And if you really start thinking about the X-Men as metaphor, the first thing that starts to stick in your craw might be the fact that unlike just about every other persecuted group there actually is a legitimate reason for Marvel’s mutants to be persecuted. Superpowers are inherently dangerous, and even if you do realise that great power comes with great responsibility, you still might end up hurting someone. In the real world, it is nigh-on impossible to get rid of the notion that the persecuted actually deserve the prejudice, hate, discrimination and violence directed towards them (you won’t have to look very far on Twitter or Facebook this very minute to find someone using arguments like that about race in the U.S., for instance). Might not the X-Men be doing more harm than good as a parable if the stories — however inadvertently — strengthen our cultural impulse to blame the victim?
So N.K. Jemisin isn’t making things easy for herself in diving right into the same type of metaphor. Still, she is as unflinching in her depiction of the institutional bigotry put in place to deal with what this fictional society sees as walking WMDs, as she is in portraying the reasons for the fear that feeds the bigotry, and it gives me hope that she’s going somewhere really special with The Fifth Season and the rest of her Broken Earth trilogy. Somewhere the corporate storytellers of the X-Men have rarely dared to go in over fifty years of comics.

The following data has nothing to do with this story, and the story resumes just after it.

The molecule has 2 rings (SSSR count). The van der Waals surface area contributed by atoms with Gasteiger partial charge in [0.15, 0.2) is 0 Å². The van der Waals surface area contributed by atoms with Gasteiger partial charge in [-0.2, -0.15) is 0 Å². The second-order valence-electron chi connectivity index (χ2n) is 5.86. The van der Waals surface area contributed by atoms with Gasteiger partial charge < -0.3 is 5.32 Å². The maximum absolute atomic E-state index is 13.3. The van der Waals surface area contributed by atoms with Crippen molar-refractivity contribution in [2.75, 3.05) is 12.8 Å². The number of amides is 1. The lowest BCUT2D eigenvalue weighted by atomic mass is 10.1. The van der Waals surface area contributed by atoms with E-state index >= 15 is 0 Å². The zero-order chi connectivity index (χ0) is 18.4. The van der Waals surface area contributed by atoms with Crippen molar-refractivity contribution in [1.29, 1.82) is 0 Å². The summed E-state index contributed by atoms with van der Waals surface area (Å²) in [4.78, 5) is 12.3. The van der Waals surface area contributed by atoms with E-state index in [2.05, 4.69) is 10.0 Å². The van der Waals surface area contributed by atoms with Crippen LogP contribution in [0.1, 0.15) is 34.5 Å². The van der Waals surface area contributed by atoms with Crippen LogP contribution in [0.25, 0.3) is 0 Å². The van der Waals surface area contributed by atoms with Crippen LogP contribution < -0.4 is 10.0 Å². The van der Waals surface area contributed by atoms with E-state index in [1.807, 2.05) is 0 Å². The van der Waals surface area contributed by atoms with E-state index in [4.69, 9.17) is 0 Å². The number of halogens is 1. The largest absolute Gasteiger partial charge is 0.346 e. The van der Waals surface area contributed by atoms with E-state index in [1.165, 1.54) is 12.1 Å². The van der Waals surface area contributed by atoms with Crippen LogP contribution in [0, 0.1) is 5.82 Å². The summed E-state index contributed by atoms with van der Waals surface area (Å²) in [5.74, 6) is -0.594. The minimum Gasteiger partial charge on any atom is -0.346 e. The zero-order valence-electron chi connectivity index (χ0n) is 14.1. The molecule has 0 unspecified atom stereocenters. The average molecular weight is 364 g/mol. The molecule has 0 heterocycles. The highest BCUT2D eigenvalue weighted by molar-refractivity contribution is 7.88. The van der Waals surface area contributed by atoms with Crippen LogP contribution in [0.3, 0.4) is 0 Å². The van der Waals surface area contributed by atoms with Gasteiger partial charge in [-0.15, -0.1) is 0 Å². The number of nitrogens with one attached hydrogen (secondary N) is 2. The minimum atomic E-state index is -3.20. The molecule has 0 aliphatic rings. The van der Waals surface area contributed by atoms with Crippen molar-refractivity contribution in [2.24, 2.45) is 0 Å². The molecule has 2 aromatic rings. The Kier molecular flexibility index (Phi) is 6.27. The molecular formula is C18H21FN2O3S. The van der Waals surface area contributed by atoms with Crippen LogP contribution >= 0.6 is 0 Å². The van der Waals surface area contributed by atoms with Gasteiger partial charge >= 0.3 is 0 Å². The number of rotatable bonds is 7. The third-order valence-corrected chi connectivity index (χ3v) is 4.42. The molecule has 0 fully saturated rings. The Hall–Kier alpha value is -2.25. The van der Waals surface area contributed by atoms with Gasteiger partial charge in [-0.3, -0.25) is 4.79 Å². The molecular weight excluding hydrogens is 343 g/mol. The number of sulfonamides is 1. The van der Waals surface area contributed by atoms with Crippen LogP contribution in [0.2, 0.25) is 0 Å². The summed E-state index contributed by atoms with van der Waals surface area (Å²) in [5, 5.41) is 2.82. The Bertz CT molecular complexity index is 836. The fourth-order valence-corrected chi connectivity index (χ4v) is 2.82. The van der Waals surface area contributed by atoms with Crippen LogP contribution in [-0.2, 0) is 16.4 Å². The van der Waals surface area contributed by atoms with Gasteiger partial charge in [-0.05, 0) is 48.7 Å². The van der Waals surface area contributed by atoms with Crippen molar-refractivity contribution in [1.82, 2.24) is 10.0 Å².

(Note: I got myself stuck between two arguments here, but even though I’m not too happy with how the piece ended up, I’m posting it anyway. I’m figuring out how to balance my ruthless self-criticism and low self-esteem with the necessary self-critique I need to become a better writer. The former has kept me from writing for too long, though, so I’ll need to err on the wrong side of being crap while I adjust and learn. Bear with me!)
Four days of blogging now. It’s been a while since I used WordPress, and I appreciatethe social features they’ve added since last time I used the interface. For instance, though I haven’t made any real effort yet to search out blogs I like, I’ve still had a few bloggers and readers pop by with likes and comments. I’m green enough that I don’t know much about how these lovely people found their way to my embryonic site, but it’s humbling and lovely to see them go out of their way to interact with my stuff out of the blue.